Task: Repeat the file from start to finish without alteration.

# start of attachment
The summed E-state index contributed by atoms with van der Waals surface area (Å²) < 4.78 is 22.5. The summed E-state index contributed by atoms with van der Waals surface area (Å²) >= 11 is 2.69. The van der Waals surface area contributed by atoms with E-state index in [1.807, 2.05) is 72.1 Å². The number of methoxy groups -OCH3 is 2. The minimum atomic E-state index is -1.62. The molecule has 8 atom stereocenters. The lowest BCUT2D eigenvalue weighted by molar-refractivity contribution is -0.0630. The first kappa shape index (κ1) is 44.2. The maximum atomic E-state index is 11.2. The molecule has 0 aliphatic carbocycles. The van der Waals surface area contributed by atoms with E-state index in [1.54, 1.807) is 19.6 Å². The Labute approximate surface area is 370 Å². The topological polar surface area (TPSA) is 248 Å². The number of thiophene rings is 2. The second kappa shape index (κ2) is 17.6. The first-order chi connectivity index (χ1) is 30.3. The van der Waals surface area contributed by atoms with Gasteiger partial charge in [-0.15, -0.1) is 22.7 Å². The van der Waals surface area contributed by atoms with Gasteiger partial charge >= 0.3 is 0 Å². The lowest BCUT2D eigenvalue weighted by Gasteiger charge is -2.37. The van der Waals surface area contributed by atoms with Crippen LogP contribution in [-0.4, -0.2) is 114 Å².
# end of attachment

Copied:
The summed E-state index contributed by atoms with van der Waals surface area (Å²) < 4.78 is 22.5. The summed E-state index contributed by atoms with van der Waals surface area (Å²) >= 11 is 2.69. The van der Waals surface area contributed by atoms with E-state index in [1.807, 2.05) is 72.1 Å². The number of methoxy groups -OCH3 is 2. The minimum atomic E-state index is -1.62. The molecule has 8 atom stereocenters. The lowest BCUT2D eigenvalue weighted by molar-refractivity contribution is -0.0630. The first kappa shape index (κ1) is 44.2. The maximum atomic E-state index is 11.2. The molecule has 0 aliphatic carbocycles. The van der Waals surface area contributed by atoms with E-state index in [1.54, 1.807) is 19.6 Å². The Labute approximate surface area is 370 Å². The topological polar surface area (TPSA) is 248 Å². The number of thiophene rings is 2. The second kappa shape index (κ2) is 17.6. The first-order chi connectivity index (χ1) is 30.3. The van der Waals surface area contributed by atoms with Gasteiger partial charge in [-0.15, -0.1) is 22.7 Å². The van der Waals surface area contributed by atoms with Gasteiger partial charge >= 0.3 is 0 Å². The lowest BCUT2D eigenvalue weighted by Gasteiger charge is -2.37. The van der Waals surface area contributed by atoms with Crippen LogP contribution in [-0.4, -0.2) is 114 Å².